Nursing Homes as Clinical Sites

advertisement
Resident Directed Care and
Culture Change in Nursing Homes
Christine Mueller, PhD, RN, FAAN
University of Minnesota
School of Nursing
Mathy Mezey, EdD, RN, FAAN,
Sarah Greene Burger, RN-C, MPH, FAAN
Ethel Mitty, EdD, RN
Hartford Institute for Geriatric Nursing,
New York University College of Nursing
Module 3 of Nursing Homes as Clinical Placement Sites for Nursing Students Series
1
Acknowledgments
This is a joint project of
With support from
Grant to the
University of Minnesota
School of Nursing
© 2010 The Hartford Institute for Geriatric Nursing, NYU College of Nursing and The American Association of Colleges of Nursing
This project is endorsed by:
Project Steering Committee
View List of Members
© 2010 The Hartford Institute for Geriatric Nursing, NYU College of Nursing and The American Association of Colleges of Nursing
About Module 3: Resident Directed Care
and Culture Change in Nursing Homes
Objectives/Purpose:

Describe the concepts of resident-directed care and
culture change in nursing homes
At the end of this module
you will be able to:

Compare and contrast the benefits of choosing
culture change nursing homes as clinical placement
sites

Evaluate a nursing home’s adoption of residentdirected care and culture change

Explain the differences between a culture change
nursing home and a traditional nursing home

Explain the CMS Artifacts of Culture Change

Identify the risks to nurses when working in a
culture change nursing home
© 2010 The Hartford Institute for Geriatric Nursing, NYU College of Nursing and The American Association of Colleges of Nursing
Reasons to Choose a Culture Change
Nursing Home as a Clinical Placement Site
Expose students to a respectful
model of care that:




Creates a home-like
environment
Offers a resident choices
about the timing and manner
of their care
Empowers RNs, LPNs, and
nursing assistants to structure
care in a flexible/responsive
way
Improves a resident’s sense of
identity and purpose
© 2010 The Hartford Institute for Geriatric Nursing, NYU College of Nursing and The American Association of Colleges of Nursing
Resident Care in a Traditional Nursing Home
A resident in a traditional nursing home would have:
 Wake up, meals and baths on a
rigid/fixed schedule
 Nursing staff who do different “tasks”
e.g. temps; meds; toileting
 Care dictated by nursing home
protocols and procedures
 A room and environment that looks
like a “mini hospital,” e.g. no small sitting
rooms, few plants, pets restricted, limited
availability of snacks.
 Little attention to their emotional and
quality of life needs, e.g. what makes
them happy, engaged
 A sense of isolation and loneliness
© 2010 The Hartford Institute for Geriatric Nursing, NYU College of Nursing and The American Association of Colleges of Nursing
Resident Care in a
Culture Change Nursing Home
A resident in a culture change nursing home would have:
A home-like environment (pets; plants; food available 24/7)
Choice as to:
The same staff
providing and
organizing their care:
•When to get up and go
to bed
•Staff and resident
together deciding the
care
•When, where and what
to eat
•How often and where to
bathe
•A care plan that is in
the resident’s (e.g.
“I”) voice
•Keeping a pet
Families welcome and
participating in care
Click to View Information about Nursing Home Comparisons at the Pioneer Network
Learn more about Continuum of Person-Directed Culture
© 2010 The Hartford Institute for Geriatric Nursing, NYU College of Nursing and The American Association of Colleges of Nursing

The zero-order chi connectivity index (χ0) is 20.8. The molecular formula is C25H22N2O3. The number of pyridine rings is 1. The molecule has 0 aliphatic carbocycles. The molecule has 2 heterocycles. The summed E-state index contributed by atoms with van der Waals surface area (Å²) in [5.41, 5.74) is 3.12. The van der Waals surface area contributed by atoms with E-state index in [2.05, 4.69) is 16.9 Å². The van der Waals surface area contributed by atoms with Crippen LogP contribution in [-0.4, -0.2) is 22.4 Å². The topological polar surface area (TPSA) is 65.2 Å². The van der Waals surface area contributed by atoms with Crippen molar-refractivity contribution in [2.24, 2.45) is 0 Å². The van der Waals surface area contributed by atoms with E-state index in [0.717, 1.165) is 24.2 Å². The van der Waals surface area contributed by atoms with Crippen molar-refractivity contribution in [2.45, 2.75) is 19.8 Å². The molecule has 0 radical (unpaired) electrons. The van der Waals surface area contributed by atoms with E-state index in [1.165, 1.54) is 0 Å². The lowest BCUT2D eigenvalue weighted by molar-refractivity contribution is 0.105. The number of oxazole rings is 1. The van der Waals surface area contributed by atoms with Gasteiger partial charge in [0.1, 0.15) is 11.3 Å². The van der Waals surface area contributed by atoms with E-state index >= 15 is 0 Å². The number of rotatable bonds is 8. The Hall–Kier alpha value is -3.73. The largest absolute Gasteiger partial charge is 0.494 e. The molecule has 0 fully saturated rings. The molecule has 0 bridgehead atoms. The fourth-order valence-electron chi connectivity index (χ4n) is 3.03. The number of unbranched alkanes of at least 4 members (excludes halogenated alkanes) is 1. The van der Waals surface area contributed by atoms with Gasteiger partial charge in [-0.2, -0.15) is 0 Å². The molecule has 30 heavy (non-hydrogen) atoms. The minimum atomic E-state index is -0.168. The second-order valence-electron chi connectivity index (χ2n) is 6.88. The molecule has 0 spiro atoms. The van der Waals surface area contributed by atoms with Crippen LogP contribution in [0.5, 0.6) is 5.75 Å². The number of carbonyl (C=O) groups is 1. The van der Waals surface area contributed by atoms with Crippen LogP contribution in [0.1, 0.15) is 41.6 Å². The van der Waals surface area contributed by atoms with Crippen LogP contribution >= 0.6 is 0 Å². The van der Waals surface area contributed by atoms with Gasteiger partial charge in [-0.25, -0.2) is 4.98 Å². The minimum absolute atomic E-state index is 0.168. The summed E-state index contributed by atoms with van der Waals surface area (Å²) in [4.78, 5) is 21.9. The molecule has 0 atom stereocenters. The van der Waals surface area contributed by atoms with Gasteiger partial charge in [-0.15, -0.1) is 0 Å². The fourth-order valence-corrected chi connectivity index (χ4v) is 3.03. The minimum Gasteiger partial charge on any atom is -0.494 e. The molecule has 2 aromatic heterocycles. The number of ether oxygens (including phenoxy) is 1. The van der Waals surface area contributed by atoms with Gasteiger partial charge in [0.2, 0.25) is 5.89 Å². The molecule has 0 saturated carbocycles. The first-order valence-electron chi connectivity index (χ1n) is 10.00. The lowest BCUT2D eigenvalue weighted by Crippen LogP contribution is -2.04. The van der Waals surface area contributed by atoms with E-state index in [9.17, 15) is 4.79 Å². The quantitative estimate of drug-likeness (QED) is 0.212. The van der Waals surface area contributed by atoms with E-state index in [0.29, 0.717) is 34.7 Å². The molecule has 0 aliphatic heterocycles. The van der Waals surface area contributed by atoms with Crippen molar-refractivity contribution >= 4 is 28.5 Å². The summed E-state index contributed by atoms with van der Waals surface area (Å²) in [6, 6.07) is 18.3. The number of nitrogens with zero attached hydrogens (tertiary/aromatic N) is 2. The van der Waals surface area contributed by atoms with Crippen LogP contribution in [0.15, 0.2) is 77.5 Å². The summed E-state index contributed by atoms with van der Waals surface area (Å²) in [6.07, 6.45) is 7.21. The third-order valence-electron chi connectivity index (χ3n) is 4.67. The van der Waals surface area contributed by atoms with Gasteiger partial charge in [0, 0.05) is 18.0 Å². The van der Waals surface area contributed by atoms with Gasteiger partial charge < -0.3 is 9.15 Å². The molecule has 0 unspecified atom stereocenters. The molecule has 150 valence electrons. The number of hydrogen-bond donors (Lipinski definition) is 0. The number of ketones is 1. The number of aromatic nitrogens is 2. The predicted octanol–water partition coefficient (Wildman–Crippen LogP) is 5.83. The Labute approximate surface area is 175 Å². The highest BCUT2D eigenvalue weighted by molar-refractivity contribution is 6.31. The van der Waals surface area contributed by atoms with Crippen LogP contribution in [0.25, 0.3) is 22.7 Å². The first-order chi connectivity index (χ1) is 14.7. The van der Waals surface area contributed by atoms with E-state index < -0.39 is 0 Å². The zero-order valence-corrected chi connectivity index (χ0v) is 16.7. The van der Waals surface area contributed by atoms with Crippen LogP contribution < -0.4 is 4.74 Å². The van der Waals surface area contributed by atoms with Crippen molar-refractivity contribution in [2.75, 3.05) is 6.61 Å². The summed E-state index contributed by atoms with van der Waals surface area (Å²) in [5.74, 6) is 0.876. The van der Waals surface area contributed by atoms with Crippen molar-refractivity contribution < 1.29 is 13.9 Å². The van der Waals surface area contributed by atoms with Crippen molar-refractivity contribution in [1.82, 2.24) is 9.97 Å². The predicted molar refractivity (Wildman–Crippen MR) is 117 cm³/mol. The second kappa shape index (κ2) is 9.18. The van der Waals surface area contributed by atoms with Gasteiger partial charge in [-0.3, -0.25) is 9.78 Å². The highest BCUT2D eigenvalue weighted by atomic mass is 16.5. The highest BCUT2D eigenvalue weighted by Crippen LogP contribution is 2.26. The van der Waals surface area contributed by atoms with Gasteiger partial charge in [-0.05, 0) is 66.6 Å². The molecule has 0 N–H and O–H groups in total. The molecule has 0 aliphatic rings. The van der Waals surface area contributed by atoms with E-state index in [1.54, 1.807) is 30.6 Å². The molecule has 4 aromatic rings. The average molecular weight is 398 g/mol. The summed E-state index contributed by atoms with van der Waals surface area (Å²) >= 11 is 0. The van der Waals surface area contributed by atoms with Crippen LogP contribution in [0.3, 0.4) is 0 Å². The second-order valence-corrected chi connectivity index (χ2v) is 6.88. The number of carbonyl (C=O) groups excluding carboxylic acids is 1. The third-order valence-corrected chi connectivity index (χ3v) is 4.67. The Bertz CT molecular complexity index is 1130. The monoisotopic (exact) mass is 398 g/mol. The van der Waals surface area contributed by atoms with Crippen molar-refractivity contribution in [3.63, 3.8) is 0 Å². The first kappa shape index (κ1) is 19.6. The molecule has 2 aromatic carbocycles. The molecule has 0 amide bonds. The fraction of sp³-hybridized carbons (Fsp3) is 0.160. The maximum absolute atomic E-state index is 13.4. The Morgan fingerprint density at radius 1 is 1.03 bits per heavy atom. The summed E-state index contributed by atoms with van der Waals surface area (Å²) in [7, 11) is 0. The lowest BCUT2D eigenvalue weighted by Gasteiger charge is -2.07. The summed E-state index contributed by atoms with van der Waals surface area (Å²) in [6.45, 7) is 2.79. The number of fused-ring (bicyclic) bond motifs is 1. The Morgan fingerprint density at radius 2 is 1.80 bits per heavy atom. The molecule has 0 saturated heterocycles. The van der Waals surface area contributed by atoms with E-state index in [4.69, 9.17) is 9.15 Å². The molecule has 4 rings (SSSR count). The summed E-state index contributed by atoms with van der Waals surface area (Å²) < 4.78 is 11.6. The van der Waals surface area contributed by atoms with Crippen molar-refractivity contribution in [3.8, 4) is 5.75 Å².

Geriatric Nursing Competencies for
Resident Directed Care
Click to view the competencies developed by the Pioneer Network
© 2010 The Hartford Institute for Geriatric Nursing, NYU College of Nursing and The American Association of Colleges of Nursing
Outcomes of Culture Change
Nursing homes implementing culture change report improvements in:






Quality (pressure ulcers, restraint
use, catheter use)
State survey outcomes
Staff turnover and less use of
agency staff
Per bed net income
Operating margin
Occupancy
© 2010 The Hartford Institute for Geriatric Nursing, NYU College of Nursing and The American Association of Colleges of Nursing
Research Supporting
Culture Change is Limited
 Culture change took hold as
“the right thing to do” without
research evidence
 Creating a research base was
seen as slowing down the
adoption of culture change
 Culture change was initiated
by practitioners and
consumers
 The few existing research
studies on culture change
have variable designs and
small sample sizes
© 2010 The Hartford Institute for Geriatric Nursing, NYU College of Nursing and The American Association of Colleges of Nursing
The Path to Resident Directed Care and
Culture Change
Nursing homes vary as to how they incorporate the principles and practices of
culture change. Nursing homes differ in the extent to which they:
Create a “homey” environment
Implement practices of
resident choice for food
choice, dining, bathing,
taking medications
Culture
change is
described as
a journey.
Reconfigure nursing
services and create staff
empowerment
To learn what nursing homes are participating in the culture change journey, contact the
state’s culture change coalition or Google: “culture change coalition.”
Click to View CMS Survey and Certification Letter, 4/09
© 2010 The Hartford Institute for Geriatric Nursing, NYU College of Nursing and The American Association of Colleges of Nursing
Defining a “Home Like” Environment
Household model: the generic term
Neighborhood:
 Small units of 8-20 residents
 Consistent staff assignment
 Separate dining and living areas
 Local (i.e., community) decision
making
Eden Alternative: a philosophy of
home and practice
Green House:
 Built from the bottom up
 Changes in facility size,
layout, interior design
 Staffing patterns modified to
reflect resident needs and
preferences
 Goal is to eliminate large
nursing homes and deinstitutionalize LTC
 “Where elders live must be
habitats for human beings, not
sterile institutions.”
 Goal: eliminate the “3 plagues
of loneliness, helplessness,
boredom.”
 Eden concepts are integrated
into different living models
© 2010 The Hartford Institute for Geriatric Nursing, NYU College of Nursing and The American Association of Colleges of Nursing
Artifacts of Culture Change
 Artifacts of Culture Change is a
CMS tool to evaluate a nursing
home’s progress from institutional
to resident-directed care
 The tool has five key domains of
culture change: